An article made the rounds with a particularly provocative title: “If You Have Savings In Your 20s, You’re Doing Something Wrong”
One commenter identified the most obvious counterpoint in a manner suggestive of its obviousness:
DO YOU NOT UNDERSTAND COMPOUND INTEREST?????????
The spirit of the article was strong. But it's no surprise that not addressing compound interest invited a deluge of criticism. I also think leading with an image of a bunch of attractive young adults over-enjoying the thrills of their stationary vehicle probably didn't help drive home the more serious tenants of her message.
As a similar spirit is guiding my own personal financial decisions at the moment, I have spent a great deal of time considering the doctrine of compound interest. I am in clear violation of an established financial law: Start saving money as early as possible! Financial advisors and pop writers may have areas of disagreement, but the one point they wouldn’t even consider debating is exactly in the area I’m deviating. And, yes, I understand the math. But I also understand that there are other avenues towards wealth.
The fact that the law of compound interest coexists with the law of going to college should be your first clue that something is amiss. College is a huge investment, of critical years and lots of money. Compound interest working against you. And yet canon holds that you make that investment without blinking.
But then suddenly you graduate from college and the algorithm changes. As if having a college degree is some magical variable that flips a sign. While before it was fine to dump tons of money into compound interest working against you, suddenly it becomes absolutely imperative that you must start shoveling money into compound interest that works for you.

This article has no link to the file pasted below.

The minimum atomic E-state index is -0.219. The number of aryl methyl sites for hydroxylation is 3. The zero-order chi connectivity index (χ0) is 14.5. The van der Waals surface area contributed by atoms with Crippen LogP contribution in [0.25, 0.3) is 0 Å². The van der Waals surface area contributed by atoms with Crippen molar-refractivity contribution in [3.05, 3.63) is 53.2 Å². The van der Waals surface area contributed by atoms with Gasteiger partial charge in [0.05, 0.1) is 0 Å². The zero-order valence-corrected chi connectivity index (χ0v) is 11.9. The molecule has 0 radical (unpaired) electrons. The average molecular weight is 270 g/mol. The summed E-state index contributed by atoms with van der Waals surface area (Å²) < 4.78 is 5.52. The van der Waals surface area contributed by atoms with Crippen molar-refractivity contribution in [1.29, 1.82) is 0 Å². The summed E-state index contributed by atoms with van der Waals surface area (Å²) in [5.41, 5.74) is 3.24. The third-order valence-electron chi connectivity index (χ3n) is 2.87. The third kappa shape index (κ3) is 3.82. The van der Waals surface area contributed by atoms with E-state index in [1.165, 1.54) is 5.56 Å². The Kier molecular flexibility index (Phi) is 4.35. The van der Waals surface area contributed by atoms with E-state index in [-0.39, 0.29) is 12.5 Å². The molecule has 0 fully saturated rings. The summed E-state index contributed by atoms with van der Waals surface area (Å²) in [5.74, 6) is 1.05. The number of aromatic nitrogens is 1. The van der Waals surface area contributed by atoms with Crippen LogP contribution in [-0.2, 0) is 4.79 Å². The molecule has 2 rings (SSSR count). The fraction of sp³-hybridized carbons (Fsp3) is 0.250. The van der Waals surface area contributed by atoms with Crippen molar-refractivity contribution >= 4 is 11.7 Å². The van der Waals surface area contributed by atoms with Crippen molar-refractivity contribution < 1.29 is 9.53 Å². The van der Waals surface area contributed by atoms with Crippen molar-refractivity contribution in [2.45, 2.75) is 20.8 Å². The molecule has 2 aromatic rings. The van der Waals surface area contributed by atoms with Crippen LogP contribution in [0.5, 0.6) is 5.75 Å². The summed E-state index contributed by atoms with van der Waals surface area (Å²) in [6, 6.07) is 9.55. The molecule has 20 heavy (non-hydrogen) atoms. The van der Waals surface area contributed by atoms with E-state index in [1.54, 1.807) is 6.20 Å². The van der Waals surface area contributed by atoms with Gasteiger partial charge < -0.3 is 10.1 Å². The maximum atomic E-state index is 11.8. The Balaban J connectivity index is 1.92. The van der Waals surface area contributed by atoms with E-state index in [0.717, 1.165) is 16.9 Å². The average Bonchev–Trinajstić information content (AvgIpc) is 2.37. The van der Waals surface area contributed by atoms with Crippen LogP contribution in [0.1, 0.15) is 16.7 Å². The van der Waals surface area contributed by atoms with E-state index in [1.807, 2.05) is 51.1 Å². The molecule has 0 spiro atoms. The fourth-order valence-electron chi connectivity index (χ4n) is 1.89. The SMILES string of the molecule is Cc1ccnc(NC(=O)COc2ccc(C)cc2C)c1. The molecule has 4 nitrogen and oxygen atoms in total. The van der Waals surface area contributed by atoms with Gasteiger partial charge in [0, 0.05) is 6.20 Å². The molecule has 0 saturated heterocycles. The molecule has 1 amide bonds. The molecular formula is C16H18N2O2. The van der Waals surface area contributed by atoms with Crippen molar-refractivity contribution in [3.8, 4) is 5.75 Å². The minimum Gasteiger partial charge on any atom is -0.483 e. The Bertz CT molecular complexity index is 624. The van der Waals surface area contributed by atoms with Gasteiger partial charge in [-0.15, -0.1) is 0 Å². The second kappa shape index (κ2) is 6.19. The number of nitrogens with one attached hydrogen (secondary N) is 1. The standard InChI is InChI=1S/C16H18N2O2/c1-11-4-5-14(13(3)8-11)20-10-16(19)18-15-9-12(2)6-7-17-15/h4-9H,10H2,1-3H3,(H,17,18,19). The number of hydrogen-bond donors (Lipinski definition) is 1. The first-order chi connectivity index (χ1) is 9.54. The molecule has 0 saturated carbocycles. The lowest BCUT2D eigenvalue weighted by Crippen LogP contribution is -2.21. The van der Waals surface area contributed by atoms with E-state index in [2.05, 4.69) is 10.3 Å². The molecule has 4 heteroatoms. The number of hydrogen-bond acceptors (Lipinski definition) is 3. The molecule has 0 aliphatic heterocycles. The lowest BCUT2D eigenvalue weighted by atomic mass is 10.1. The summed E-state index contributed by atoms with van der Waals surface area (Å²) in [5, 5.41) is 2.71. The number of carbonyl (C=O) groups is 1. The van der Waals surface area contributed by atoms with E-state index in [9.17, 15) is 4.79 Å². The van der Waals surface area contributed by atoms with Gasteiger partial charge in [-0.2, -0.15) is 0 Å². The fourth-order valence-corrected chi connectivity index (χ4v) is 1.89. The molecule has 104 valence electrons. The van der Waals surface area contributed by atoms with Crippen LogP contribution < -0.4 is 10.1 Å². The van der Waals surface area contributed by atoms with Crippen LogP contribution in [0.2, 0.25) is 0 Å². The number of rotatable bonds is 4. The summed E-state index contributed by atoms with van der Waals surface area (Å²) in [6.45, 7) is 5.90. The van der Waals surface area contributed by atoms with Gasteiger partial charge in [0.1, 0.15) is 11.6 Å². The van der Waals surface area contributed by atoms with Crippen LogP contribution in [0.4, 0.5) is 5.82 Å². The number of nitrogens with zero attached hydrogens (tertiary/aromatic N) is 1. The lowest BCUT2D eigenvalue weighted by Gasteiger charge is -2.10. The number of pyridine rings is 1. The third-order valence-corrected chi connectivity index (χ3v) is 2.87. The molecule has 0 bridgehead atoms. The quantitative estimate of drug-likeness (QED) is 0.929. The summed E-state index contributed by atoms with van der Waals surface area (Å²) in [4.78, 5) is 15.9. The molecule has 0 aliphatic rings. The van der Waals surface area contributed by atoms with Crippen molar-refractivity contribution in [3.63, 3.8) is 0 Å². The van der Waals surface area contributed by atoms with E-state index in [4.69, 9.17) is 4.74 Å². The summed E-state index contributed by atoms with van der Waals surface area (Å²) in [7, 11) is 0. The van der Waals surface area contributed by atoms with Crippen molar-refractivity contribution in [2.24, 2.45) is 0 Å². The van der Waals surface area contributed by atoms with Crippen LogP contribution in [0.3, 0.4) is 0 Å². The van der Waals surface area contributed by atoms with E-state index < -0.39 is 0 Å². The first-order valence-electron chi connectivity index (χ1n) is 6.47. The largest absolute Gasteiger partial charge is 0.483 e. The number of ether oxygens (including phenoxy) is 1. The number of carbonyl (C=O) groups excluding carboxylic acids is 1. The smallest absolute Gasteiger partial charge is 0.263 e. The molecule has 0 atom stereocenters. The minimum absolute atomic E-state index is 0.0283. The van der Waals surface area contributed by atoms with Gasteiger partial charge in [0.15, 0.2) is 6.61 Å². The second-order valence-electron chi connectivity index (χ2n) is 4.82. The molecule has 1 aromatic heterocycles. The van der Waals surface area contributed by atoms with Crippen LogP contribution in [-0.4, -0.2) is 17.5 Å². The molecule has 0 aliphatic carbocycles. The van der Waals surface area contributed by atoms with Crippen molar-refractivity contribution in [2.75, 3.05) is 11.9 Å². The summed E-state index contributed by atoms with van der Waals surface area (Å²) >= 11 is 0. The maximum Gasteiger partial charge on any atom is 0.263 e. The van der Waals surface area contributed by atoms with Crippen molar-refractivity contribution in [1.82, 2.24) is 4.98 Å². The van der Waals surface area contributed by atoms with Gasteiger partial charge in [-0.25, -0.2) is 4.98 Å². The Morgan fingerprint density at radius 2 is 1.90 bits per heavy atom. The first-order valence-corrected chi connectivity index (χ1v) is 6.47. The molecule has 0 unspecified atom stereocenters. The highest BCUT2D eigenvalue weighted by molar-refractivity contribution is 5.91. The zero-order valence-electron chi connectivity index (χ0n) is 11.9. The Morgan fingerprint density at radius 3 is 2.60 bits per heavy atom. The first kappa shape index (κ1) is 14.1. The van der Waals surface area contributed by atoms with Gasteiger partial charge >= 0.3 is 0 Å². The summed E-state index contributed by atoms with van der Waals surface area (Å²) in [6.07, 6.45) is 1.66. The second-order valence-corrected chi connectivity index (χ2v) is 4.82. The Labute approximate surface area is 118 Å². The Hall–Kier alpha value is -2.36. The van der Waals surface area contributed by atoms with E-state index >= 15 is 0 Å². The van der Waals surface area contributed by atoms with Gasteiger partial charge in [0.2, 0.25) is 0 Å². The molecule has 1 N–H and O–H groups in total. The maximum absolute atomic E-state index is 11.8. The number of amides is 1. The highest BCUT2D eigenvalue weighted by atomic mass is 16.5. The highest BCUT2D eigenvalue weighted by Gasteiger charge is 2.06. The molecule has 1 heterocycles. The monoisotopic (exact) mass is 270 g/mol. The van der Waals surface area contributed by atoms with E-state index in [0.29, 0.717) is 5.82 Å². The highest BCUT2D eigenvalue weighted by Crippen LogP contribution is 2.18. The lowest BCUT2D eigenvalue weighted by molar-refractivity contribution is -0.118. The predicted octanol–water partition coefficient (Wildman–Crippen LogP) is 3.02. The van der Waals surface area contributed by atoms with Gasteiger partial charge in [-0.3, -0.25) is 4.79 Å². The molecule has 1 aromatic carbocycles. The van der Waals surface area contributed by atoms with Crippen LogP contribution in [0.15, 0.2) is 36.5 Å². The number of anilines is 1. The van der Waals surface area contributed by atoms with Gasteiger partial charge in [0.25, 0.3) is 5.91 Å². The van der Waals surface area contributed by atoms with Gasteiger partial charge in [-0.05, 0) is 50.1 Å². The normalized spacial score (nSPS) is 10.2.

Unless, of course, you decide to go back to college. If you tank even more money into compound interest working against you for your graduate studies, it’s socially acceptable. The sign flips again.
Clearly, the social dogma here is built on a misguided foundation. If the investment of going back to school can bypass the canon of compound interest, so can others. Degrees do not have enchanted powers that circumvent the laws of physics or mathematics.
I understand where this delusion comes from. It's a logical fallacy. It's because these things can be measured. Because we can have neat little one-liners like "If you go to college you can earn $X more money in your lifetime!" Because it’s easy for a financial advisor to pull open a spreadsheet and show me how compound interest can work with me over time. So after making my big investment in college, yes, that spreadsheet looks better and better as N years is increased. Of course that number at the bottom is bigger if I start putting away money at 22 instead of 29. Do you understand compound interest?
These easily measurable and calculable things are not the sole arbiters of your future wealth. There is some safety in them. They can yield certain guarantees. But they are not exclusive.
The self-selecting audience that’s made it this far into this essay likely doesn't need these guarantees. In fact, its comfort might do more to limit your career than to enable it.
Currently, I am not saving money for the long-term. I am aggressively reinvesting in myself. My financial quarterlies look like Amazon’s: If you’re seeking short-term financial gains, look elsewhere. I am in it for the long haul. I am building something special here.
Financially, the bet is that I can “beat” compound interest by investing in myself as opposed to a mutual fund.
Professionally, the bet is that I can build a career I love. And faster.
Personally, the bet is that I am living out fulfilling experiences during a unique window. And that I’m growing as a result at a critical period.
If anything, there is a more intangible “compound interest” at work here. I feel as if I can’t afford not to invest in myself at this young age, with N still so great.
I like the upsides of this bet. And I’m confident in my chances.